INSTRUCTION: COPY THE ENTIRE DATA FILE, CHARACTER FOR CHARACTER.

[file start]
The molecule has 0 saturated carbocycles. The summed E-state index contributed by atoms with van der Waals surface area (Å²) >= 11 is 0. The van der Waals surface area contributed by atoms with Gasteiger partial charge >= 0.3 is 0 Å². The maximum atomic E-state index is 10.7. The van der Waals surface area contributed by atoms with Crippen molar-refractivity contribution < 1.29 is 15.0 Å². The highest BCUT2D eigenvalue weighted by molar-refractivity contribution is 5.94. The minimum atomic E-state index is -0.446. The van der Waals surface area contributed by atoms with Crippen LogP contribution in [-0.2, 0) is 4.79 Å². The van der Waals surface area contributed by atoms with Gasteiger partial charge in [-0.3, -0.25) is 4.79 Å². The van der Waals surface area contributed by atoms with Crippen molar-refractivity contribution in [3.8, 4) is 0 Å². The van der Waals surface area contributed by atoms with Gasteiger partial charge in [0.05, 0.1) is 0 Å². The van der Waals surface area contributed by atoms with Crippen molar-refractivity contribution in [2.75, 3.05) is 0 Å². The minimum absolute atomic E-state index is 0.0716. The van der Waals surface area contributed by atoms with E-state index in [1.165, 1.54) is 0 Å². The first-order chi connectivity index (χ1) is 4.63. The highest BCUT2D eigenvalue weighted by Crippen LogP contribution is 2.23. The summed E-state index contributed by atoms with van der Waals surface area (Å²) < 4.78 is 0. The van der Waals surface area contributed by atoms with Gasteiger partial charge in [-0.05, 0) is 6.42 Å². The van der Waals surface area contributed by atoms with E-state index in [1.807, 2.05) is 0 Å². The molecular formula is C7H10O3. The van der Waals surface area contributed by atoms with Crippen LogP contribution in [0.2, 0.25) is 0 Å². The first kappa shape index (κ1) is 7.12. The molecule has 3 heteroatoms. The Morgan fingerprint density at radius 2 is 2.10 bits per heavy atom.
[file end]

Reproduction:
The molecule has 0 saturated carbocycles. The summed E-state index contributed by atoms with van der Waals surface area (Å²) >= 11 is 0. The van der Waals surface area contributed by atoms with Gasteiger partial charge >= 0.3 is 0 Å². The maximum atomic E-state index is 10.7. The van der Waals surface area contributed by atoms with Crippen molar-refractivity contribution < 1.29 is 15.0 Å². The highest BCUT2D eigenvalue weighted by molar-refractivity contribution is 5.94. The minimum atomic E-state index is -0.446. The van der Waals surface area contributed by atoms with Crippen LogP contribution in [-0.2, 0) is 4.79 Å². The van der Waals surface area contributed by atoms with Gasteiger partial charge in [-0.3, -0.25) is 4.79 Å². The van der Waals surface area contributed by atoms with Crippen molar-refractivity contribution in [3.8, 4) is 0 Å². The van der Waals surface area contributed by atoms with Gasteiger partial charge in [0.05, 0.1) is 0 Å². The van der Waals surface area contributed by atoms with Crippen molar-refractivity contribution in [2.75, 3.05) is 0 Å². The minimum absolute atomic E-state index is 0.0716. The van der Waals surface area contributed by atoms with E-state index in [1.165, 1.54) is 0 Å². The first-order chi connectivity index (χ1) is 4.63. The highest BCUT2D eigenvalue weighted by Crippen LogP contribution is 2.23. The summed E-state index contributed by atoms with van der Waals surface area (Å²) < 4.78 is 0. The van der Waals surface area contributed by atoms with Gasteiger partial charge in [-0.05, 0) is 6.42 Å². The van der Waals surface area contributed by atoms with E-state index in [1.807, 2.05) is 0 Å². The molecular formula is C7H10O3. The van der Waals surface area contributed by atoms with Crippen LogP contribution in [0.2, 0.25) is 0 Å². The first kappa shape index (κ1) is 7.12. The molecule has 3 heteroatoms. The Morgan fingerprint density at radius 2 is 2.10 bits per heavy atom.